How to

Here’s an article I wrote recently for the student paper which I’ll share with you here.

may appear that the world of self-publishing is a dark, unknown, not to mention
an expensive place to venture. But it doesn’t have to be that way. For anyone
who has ever wanted to write and publish a book, there is nothing stopping
you. All you need is a little money, a lot of dedication and a few simple steps.

Writing your

I can’t tell you how to write. Any advice I could give would
take up more words than I have here. However there are some great resources out
there to help you. Personally I did a creative writing course, read numerous
books and watched hours of YouTube videos. This will only advise, writing is a
craft, a skill which must be practiced. The best way to learn is by doing, get
it down, and don’t get hung up on the quality. Not yet anyway. Most of what you
write will be changed or even scrapped all together. But with dedication you
will have a very rough but complete manuscript. Brandon Sanderson’s lectures on
YouTube were a great start for my writing, I would highly recommend them.


Now your manuscript
is ready for critique. Don’t be too precious about it, or you won’t be prepared
for what comes next. This is the stage where major overhauls can be made. The
plot can change drastically. Chapters cut, or even added. Characters may metamorphoses into something completely new. It is
essential to find someone who knows what they’re doing, in short someone with
professional experience. I was lucky enough to find someone who was very good,
while being very reasonably priced. I would personally pay no more than £60-£80
for a critique. It is worth it and invaluable. If you ignore this stage, it
could create huge problems at the latter stages. Your typescript comes back
with all the suggested changes. If you’re smart you’ll pay attention and in
pretty much every case heed their advice.


had to make some pretty big changes, based on that all important critique. It
takes time to re-build. You’ve re-read the re-written the typescript and
finally you’re satisfied that you can submit it for editing so that you won’t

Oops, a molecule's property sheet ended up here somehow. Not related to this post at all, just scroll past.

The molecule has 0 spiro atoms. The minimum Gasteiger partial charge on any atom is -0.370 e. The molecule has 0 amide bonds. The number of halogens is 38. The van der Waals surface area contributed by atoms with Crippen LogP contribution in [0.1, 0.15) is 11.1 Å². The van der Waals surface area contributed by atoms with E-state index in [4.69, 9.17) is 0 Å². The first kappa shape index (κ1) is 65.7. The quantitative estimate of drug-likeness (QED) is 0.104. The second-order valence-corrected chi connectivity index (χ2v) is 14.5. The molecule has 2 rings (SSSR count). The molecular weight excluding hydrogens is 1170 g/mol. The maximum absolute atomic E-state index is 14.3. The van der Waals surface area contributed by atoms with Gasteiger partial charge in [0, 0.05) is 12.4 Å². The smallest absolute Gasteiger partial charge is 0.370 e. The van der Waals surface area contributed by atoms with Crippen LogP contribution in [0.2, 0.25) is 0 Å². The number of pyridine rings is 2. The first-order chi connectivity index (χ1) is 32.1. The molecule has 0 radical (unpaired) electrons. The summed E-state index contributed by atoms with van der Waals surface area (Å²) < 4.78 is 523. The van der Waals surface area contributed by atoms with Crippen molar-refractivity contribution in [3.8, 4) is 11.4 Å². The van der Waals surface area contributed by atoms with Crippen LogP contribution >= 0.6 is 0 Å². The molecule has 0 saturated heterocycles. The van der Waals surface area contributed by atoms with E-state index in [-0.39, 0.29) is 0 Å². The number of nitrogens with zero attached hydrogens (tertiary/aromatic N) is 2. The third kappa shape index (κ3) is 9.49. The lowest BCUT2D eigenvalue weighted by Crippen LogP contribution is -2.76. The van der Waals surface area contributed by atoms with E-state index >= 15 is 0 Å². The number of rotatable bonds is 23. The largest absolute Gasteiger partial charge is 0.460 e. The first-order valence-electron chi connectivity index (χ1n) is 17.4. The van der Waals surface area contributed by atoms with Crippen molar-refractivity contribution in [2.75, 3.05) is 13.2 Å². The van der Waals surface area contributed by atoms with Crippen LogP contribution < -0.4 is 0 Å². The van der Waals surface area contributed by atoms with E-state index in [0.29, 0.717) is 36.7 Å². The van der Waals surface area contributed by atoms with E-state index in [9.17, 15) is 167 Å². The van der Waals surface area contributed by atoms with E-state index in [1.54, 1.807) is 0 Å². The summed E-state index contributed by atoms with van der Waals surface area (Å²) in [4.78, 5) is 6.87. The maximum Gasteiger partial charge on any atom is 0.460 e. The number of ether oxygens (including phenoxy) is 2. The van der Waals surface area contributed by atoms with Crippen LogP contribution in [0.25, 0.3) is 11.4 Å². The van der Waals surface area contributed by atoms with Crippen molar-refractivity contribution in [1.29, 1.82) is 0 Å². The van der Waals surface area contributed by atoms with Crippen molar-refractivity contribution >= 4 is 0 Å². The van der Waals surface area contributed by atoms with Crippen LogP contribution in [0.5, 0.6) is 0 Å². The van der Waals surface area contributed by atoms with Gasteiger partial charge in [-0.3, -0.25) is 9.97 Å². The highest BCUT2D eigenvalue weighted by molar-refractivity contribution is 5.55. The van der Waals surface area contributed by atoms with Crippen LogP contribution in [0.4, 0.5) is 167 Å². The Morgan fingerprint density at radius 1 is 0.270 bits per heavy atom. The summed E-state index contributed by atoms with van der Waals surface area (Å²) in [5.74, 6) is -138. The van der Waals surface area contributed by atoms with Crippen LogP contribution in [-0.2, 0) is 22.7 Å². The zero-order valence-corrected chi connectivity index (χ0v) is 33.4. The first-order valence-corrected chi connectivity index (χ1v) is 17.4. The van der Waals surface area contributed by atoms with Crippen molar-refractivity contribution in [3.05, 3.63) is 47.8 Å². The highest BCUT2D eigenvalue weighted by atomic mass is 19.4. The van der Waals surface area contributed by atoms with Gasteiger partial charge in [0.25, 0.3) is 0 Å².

be totally embarrassed by there being too many mistakes. Editors are all different
and offer services from strict editing — looking at grammar and punctuation, to
more ‘copy-editing’ services, where suggestions will be made on how to change
your copy. Make sure you know what kind of service you’re getting. Again this
does not have to cost you an arm and a leg. For my current novel I paid about
£200. The edit comes back and it’s riddled with red, You can’t believe how much
you missed. This is why it needs a
professional edit. Get working on those changes. Remember it is your book so if
you feel strongly about something, you can keep it, though 99% of the time the
editor is right.


Luckily my editor also did the proofread for my novel, which
was part of the £200, Pretty good considering. There are far more expensive
options but the quality is much the same. Now a publisher won’t just have one
person read a book before sending it off to the printers, so why should you?
Just because you’re self-published doesn’t mean you should lower the bar, raise
it. Multiple proofreaders is the way to go. Friends and family who will do it
for free and have a good eye for detail. Three in total is good. Four or five
can be better. Just remember you’ve got to go through each proof and consider
who is right. There are some instances where capitalisation and other issues
can be debatable. Don’t keep changing it. My rule is to always follow the professional
I’m paying for. The other proofreaders are there to catch anything he/she may
have missed, because that person is only human, right? Most books I read have a
typo somewhere. Nothing is perfect, yet you should aim for perfection to ensure
next to nothing (hoping for none at all) gets through all those filters.

(International Standard Book Numbers)

I had no idea how to do all this and it took me some time to
sort it out. So here’s the deal. If you want to sell your book anywhere or even
have it in a library, you’ll need to get your ISBN. A unique 13 digit
identification number found on all books. In the UK you buy them from ‘Nielson
UK ISBN Agency.’ Unfortunately you can’t buy just one. They come in packs of
ten, and last time I checked they were £125 for the ten pack, but it does
change every year. There’s plenty of information on the website. You can get a
free ISBN when you publish with Amazon, I think. But I never did it this way as
I wanted to make sure I retained all rights. It worked out perfect for me as
I’m writing a series of five books and I needed one for each e-book and one for
each paperback, equals ten. You apply, pay and they send you your ISBNs along
with some useful information.


How do I get a barcode? The barcode on the back of your
book, is derived from your 13 digit ISBN. You’ll only need this if you want to
print. Simply type ‘barcode generator’ into your search engine and you’ll see
plenty of options to generate and save a high resolution image of the barcode
that identifies your book.

and ITIN (Individual Taxpayer Identification Number). Sometimes called TIN.

It’s a joy to hopefully make this easy for anyone out there
because it wasn’t easy for me. This only applies if you want to publish through
Createspace- Amazons Print On Demand (POD) service. At you will be guided through the entire process